2 results for Allen, D

  • Role of cold-water Lophelia pertusa coral reefs as fish habitat in the NE Atlantic

    Costello, Mark; McCrea, M; Freiwald, A; Lundalv, T; Jonsson, L; Bett, BJ; van Weering, TCE; de Haas, H; Roberts, JM; Allen, D (2005)

    Conference item
    The University of Auckland Library

    The rate of discovery of reefs of the cold-water coral Lophelia pertusa (Linnaeus, 1758) has been remarkable, and attributable to the increased use of underwater video. These reefs form a major three-dimensional habitat in deeper waters where little other ‘cover’ for fish is available. They are common in the eastern North Atlantic, and occur at least in the western North Atlantic and off central Africa. There are also other non-reef records of Lophelia in the Atlantic, and in Indian and Pacific oceans. Thus, not only are these reefs a significant habitat on a local scale, but they may also provide an important habitat over a very wide geographic scale. The present study examined the association of fish species with Lophelia in the Northeast Atlantic, including the Trondheimsfjord and Sula Ridge in Norway, Kosterfjord in Sweden, Darwin Mounds west of Scotland, and Rockall Bank, Rockall Trough and Porcupine Seabight off Ireland. The fish fauna associated with a shipwreck west of Shetland was also studied. Data were collected from 11 study sites at 8 locations, using 52 hours of video and 15 reels of still photographs. Video and still photographs were collected from (1) manned submersible, (2) surface controlled remotely operated vehicle (ROV), (3) a towed “hopper” camera, (4) wide angle survey photography (WASP), (5) seabed high resolution imaging platform (SHRIMP), and (6) an in situ time-lapse camera “Bathysnap”. It was possible to identify 90 % of fish observed to species level and 6.5 % to genus or family level. Only 3.5 % of the fish were not identifiable. A guide to the fishes is given at http://www.ecoserve.ie/projects/aces/. Twenty-five species of fishes from 17 families were recorded over all the sites, of which 17 were of commercial importance and comprised 82 % of fish individuals observed. These commercial fish species contribute 90 % of commercial fish tonnage in the North Atlantic. The habitats sampled were comprised of 19 % reef, 20 % transitional zone (i.e. between living coral and debris zone), 25 % coral debris and 36 % off-reef seabed. Depth was the most significant parameter in influencing the fish associated with the reefs, both at the species and family level. There was a complete separation of sites above and below 400–600 m depth by multi-dimensional scaling (MDS) analysis. Less distinct assemblages of fish species were associated with each habitat. Fish species richness and abundance was greater on the reef than surrounding seabed. In fact, 92 % of species, and 80 % of individual fish were associated with the reef. The present data indicates that these reefs have a very important functional role in deep-water ecosystems as fish habitat.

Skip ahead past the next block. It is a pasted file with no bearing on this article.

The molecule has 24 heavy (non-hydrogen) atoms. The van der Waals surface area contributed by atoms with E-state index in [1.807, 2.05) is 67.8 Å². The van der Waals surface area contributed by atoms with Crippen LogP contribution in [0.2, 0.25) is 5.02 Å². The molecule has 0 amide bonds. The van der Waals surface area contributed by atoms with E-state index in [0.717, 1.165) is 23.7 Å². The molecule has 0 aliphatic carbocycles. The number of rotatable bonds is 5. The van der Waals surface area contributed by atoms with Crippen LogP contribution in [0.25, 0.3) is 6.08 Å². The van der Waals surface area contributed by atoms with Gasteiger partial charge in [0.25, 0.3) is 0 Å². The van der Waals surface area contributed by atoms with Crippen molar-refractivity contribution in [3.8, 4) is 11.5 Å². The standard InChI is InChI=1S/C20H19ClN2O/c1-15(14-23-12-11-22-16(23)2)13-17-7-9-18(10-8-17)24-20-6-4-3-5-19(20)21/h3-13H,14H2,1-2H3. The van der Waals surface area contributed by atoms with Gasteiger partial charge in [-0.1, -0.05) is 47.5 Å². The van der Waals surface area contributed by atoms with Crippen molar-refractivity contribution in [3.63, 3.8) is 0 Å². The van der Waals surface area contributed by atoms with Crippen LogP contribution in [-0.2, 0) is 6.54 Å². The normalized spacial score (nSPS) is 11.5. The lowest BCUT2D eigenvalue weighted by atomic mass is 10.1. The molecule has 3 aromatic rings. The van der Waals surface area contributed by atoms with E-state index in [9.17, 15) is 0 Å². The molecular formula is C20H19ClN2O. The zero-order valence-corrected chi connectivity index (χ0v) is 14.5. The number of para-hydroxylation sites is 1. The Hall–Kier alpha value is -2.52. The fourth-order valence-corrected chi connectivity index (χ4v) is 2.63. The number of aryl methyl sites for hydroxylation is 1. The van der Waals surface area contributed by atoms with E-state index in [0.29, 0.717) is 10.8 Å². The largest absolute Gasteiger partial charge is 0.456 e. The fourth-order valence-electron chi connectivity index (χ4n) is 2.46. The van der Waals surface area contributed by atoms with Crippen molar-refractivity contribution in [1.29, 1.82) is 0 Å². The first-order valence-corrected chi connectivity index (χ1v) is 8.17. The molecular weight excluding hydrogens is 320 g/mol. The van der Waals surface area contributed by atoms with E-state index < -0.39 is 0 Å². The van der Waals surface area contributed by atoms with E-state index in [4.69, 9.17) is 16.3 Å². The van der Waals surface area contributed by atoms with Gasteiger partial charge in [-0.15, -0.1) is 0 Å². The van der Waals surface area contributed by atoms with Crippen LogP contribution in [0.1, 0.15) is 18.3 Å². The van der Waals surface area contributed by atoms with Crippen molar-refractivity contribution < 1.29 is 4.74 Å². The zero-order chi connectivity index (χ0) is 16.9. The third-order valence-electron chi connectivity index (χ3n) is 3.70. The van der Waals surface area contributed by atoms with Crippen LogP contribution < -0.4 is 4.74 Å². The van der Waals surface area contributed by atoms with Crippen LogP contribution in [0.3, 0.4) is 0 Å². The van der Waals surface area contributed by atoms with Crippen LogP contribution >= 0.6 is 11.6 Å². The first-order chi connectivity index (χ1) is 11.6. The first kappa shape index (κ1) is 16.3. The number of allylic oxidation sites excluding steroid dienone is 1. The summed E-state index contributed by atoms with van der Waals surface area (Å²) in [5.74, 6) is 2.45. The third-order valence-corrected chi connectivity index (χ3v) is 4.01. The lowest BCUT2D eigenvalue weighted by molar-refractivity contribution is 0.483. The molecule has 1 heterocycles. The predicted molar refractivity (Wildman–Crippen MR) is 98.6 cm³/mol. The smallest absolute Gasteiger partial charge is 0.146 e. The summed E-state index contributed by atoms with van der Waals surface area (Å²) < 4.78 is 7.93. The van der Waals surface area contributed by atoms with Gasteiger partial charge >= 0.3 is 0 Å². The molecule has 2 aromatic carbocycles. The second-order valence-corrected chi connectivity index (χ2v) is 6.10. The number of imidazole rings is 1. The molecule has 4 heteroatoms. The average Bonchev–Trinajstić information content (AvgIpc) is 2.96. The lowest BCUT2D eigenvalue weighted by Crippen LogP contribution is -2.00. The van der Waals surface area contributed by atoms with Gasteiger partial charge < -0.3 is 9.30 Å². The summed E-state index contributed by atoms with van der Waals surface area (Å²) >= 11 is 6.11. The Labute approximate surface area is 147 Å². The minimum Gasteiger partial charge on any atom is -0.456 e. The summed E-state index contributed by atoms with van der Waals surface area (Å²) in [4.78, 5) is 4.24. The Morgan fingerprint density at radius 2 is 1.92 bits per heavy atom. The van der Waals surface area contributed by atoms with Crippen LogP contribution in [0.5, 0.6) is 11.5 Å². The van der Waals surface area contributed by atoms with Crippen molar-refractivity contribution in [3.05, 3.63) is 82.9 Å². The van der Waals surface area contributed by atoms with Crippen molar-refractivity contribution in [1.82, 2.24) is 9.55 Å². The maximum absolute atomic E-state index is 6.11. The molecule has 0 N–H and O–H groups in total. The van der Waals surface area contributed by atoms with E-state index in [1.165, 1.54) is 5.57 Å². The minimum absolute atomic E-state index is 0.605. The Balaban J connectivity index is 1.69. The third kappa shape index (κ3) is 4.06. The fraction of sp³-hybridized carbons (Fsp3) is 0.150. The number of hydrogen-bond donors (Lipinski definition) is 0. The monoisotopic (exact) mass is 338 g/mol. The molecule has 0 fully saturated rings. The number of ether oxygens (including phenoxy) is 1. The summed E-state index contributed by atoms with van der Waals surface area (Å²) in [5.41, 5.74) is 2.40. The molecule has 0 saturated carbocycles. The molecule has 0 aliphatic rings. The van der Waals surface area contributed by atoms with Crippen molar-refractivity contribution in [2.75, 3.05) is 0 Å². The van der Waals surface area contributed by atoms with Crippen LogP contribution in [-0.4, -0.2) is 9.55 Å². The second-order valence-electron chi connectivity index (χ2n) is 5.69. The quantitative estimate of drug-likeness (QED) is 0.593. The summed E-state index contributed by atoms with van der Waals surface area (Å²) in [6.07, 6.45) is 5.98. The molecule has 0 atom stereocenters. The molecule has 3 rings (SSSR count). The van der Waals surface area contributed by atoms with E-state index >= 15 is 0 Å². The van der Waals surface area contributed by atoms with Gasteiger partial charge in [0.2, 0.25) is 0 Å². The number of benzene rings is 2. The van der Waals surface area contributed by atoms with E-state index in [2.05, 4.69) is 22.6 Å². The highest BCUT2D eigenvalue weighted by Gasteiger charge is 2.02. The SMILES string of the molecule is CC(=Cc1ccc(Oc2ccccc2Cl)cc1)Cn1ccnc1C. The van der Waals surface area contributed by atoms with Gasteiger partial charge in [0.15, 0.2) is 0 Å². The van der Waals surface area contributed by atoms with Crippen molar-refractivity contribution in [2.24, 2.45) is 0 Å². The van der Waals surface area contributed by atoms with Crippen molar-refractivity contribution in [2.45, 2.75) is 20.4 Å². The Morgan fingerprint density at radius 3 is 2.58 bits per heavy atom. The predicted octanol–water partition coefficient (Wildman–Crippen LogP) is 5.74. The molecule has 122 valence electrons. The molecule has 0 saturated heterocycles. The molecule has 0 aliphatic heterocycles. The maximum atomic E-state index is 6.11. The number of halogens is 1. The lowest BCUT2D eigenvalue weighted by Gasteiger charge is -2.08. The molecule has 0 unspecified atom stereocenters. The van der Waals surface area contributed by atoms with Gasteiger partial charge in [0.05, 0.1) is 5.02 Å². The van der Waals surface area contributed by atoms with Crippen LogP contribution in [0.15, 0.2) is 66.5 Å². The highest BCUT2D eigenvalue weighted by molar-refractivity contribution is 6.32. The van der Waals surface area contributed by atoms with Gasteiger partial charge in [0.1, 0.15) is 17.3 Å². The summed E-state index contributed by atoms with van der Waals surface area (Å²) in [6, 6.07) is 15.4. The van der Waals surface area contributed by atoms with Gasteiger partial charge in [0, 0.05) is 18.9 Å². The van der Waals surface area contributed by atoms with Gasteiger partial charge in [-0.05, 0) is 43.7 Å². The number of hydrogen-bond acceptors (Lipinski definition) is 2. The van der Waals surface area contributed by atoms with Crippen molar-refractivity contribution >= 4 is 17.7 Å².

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  • Allometry and stoichiometry of unicellular, colonial and multicellular phytoplankton

    Beardall, J; Allen, D; Bragg, J; Finkel, ZV; Flynn, KJ; Quigg, A; Rees, Tegid; Richardson, A; Raven, JA (2009)

    Journal article
    The University of Auckland Library

    Phytoplankton life forms, including unicells, colonies, pseudocolonies, and multicellular organisms, span a huge size range. The smallest unicells are less than 1 µm^{3}(e.g. cyanobacteria), while large unicellular diatoms may attain 10^{9} µm^{3}, being visible to the naked eye. Phytoplankton includes chemo-organotrophic unicells, colonies and multicellular organisms that depend on symbionts or kleptoplastids for their capacity to photosynthesize. Analyses of physical (transport within cells, diffusion boundary layers, package effect, turgor, and vertical movements) and biotic (grazing, viruses and other parasitoids) factors indicate potential ecological constraints and opportunities that differ among the life forms. There are also variations among life forms in elemental stoichiometry and in allometric relations between biovolume and specific growth. While many of these factors probably have ecological and evolutionary significance, work is needed to establish those that are most important, warranting explicit description in models. Other factors setting limitations on growth rate (selecting slow-growing species) await elucidation.

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